Housing advocates and officials charge that lenders have a responsibility to see that foreclosed properties and distressed mortgages are sold for sustainable prices that are in the long-term interest of tenants. “They’re just getting their money and running,” said Dina Levy, an organizer at advocacy group Urban Homesteading Assistance Board.

Generally, the groups tend to have little leverage and the lenders are able to sell defaulted mortgages and foreclosed properties as they please. The efforts have had some effect, however. Earlier this month, a troubled loan tied to a set of buildings in the Bronx known as the Milbank portfolio sold for about $28 million. The company that oversaw the mortgage, LNR Property, had initially found a bidder willing to pay close to $35 million, but the selling price was lowered after significant pressure from advocates and a wave of code violations were issued by the Bloomberg administration.

The meeting with FDIC officials followed a news conference held by community groups and elected officials including City Council Speaker Christine Quinn in which they criticized large multifamily lender New York Community Bank. The bank, they said, owns a large set of foreclosed properties in which physical conditions have deteriorated, with more foreclosures in the works. “By holding banks accountable now, there is a chance that the next landlord might actually be responsible—not just out to make a quick buck,” Ms. Quinn said in a statement.

Lenders point out that they often don’t have the ability to fix up deteriorating properties because they don’t have control of them. It can often take more than a year to take hold of a property given New York foreclosure laws, lenders say.

“It is truly unfortunate when economic conditions lead to foreclosures, and even more so when they cause a borrower to neglect his responsibilities to his building and his tenants,” a New York Community Bank spokeswoman said in a statement. “On the rare occasions when this does occur to someone we have lent to, we intervene to the extent we are permitted to do so but, as lenders, there are limits to what we can do.”

“Sen. Schumer, Christine Quinn Push Feds To Pressure Bank That Owns Shoddy Housing”: The Village Voice

As published in the The Village Voice by Elizabeth Dwoskin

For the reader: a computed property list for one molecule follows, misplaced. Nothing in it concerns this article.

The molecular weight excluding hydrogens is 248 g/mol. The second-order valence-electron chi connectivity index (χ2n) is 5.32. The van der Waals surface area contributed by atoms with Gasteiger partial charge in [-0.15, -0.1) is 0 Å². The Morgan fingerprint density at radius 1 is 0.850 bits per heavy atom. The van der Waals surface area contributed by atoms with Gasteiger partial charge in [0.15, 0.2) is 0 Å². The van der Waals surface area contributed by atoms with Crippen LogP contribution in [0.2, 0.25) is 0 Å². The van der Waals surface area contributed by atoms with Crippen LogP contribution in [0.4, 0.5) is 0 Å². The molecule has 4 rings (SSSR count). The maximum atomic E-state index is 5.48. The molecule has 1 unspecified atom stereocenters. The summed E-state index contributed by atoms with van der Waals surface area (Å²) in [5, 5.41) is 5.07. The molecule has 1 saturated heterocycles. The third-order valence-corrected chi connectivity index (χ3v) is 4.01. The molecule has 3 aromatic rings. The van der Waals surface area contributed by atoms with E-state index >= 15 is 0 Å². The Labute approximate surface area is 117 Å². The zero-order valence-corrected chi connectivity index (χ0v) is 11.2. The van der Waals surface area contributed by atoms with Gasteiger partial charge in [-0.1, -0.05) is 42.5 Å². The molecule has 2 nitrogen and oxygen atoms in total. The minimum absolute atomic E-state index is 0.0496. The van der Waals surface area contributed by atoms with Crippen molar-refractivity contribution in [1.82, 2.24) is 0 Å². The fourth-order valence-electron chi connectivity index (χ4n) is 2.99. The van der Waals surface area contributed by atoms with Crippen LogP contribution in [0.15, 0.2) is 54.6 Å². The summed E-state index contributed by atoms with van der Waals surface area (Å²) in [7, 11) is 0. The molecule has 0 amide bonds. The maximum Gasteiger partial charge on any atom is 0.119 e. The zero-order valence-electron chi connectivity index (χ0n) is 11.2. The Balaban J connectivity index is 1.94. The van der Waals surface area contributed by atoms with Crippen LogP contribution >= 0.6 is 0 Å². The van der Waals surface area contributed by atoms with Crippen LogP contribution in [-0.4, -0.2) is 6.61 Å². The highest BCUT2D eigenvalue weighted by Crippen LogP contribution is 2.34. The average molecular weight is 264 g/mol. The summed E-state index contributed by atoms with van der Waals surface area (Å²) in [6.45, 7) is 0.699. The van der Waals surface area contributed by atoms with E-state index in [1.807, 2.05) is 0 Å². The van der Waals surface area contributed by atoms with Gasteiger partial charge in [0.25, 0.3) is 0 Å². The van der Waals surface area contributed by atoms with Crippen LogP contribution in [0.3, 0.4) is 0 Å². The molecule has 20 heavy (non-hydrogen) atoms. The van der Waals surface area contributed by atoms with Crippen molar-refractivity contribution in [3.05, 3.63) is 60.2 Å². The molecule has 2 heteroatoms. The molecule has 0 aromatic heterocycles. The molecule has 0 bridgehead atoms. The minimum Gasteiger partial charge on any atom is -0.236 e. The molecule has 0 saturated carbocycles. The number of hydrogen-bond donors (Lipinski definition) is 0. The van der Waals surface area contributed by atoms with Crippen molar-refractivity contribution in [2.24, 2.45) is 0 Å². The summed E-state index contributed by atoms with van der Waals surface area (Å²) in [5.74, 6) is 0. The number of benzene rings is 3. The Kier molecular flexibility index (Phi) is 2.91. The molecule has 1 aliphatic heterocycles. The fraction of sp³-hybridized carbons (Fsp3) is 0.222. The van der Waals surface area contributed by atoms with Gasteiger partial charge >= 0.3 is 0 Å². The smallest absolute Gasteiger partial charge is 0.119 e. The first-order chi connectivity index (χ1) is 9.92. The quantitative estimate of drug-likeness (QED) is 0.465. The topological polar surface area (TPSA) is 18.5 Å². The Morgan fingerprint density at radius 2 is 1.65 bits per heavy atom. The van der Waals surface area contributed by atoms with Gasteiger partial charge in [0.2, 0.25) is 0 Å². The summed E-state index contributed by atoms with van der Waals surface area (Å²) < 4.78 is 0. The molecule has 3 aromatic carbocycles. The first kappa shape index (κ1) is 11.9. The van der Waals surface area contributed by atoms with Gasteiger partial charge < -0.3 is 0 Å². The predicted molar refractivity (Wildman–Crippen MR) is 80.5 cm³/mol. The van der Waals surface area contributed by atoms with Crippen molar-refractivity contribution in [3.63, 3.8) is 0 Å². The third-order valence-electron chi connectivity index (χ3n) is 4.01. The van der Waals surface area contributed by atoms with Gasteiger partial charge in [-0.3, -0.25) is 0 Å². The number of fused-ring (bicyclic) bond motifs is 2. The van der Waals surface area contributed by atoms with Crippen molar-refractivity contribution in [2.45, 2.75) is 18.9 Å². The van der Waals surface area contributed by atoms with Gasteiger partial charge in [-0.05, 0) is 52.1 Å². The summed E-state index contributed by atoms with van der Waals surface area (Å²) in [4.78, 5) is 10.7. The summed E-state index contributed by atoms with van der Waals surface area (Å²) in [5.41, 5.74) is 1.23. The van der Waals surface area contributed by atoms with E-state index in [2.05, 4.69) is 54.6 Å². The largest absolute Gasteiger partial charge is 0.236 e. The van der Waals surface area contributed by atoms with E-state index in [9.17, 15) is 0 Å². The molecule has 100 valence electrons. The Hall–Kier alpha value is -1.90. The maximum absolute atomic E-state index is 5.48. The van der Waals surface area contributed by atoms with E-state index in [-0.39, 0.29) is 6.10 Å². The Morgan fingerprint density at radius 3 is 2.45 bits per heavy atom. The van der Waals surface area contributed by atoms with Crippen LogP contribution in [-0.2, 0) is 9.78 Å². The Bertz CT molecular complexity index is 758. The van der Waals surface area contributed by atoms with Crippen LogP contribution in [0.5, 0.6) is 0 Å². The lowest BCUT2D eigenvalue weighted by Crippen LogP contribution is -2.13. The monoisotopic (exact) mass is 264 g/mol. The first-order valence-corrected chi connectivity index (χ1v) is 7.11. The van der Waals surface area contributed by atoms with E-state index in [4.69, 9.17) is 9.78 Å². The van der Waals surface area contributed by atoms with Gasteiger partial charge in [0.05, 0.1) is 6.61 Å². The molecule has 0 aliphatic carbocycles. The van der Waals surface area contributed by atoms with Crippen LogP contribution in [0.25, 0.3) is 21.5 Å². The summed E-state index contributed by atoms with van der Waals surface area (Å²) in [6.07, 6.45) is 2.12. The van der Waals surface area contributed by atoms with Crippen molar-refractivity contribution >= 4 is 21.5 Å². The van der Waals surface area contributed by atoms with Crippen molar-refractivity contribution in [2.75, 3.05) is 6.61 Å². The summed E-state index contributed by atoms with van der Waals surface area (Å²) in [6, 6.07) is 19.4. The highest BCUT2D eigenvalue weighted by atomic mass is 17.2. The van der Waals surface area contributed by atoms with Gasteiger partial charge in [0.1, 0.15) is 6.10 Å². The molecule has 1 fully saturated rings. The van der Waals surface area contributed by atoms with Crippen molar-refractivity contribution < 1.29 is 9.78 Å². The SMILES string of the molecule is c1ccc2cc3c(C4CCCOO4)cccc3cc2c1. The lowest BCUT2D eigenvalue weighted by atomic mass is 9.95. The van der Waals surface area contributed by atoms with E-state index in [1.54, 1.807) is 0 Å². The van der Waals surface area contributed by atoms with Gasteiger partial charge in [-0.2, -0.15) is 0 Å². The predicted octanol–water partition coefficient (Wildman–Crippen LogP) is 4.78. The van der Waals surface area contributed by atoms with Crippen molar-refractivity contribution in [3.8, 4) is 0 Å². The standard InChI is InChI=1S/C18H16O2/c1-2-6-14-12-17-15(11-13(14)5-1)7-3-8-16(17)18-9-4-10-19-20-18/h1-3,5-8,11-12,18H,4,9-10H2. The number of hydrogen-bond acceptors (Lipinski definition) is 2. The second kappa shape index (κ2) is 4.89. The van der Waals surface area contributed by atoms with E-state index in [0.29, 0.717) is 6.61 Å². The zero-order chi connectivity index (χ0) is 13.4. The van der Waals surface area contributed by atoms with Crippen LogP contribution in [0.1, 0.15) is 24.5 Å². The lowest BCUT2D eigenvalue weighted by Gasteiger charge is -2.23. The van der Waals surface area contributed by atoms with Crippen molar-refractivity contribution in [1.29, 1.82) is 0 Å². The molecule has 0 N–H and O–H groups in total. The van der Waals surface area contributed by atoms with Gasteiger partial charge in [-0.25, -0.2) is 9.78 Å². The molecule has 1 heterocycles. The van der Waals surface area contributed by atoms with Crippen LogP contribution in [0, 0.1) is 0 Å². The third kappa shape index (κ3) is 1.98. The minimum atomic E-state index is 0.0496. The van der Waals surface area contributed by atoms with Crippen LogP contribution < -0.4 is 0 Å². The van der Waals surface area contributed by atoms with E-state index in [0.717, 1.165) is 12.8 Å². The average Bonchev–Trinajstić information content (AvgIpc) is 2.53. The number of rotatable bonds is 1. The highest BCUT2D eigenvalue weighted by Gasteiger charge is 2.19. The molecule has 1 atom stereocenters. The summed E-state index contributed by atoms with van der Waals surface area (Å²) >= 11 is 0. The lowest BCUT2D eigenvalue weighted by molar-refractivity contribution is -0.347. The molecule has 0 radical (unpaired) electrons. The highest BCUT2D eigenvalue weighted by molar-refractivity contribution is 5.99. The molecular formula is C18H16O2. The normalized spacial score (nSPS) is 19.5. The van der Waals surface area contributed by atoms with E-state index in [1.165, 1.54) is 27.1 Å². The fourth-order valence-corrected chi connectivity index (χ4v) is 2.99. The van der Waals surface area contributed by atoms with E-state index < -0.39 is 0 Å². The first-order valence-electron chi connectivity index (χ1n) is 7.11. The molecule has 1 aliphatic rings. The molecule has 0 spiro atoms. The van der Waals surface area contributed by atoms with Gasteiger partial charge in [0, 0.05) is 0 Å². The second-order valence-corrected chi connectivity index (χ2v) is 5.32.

Image courtesy of The Village Voice

A consequence of our sucky economy: The city estimates that around 125,000 housing units will go into foreclosure over the next two years.

In many cases, owners (including banks) are trying to unload these buildings, and while they wait, living conditions deteriorate drastically for tenants, with landlords racking up housing code violations for lack of heat and hot water, for toxic mold outbreaks, leaky roofs, and rodent infestations.

Conditions have gotten so bad, in some cases, that city officials have taken a lot of flak from advocates (and from journalists), and these buildings have become PR problems for the city. And so, over the past year, officials have been playing a bigger role, by being a middleman between tenants, banks, older landlords and prospective ones.

Today, city and state officials, and Senator Chuck Schumer, took things a step further by asking the federal government to force a big bank that owns many foreclosed and distressed properties to come clean about their finances and sell the properties to a responsible buyer.

New York Community Bank is one of the most active providers of loans to landlords that buy multi-family dwellings in the city. According to the Urban Homesteading Assistance Board, the bank controls the mortgages on 34 foreclosed buildings, which are home to 800 families. 328 buildings that are owned by the bank and home to 6,000 families are in very shaky condition: they have more than three hazardous health and safety violations per apartment. Until recently, the bank owned five properties that were on the city’s worst buildings list.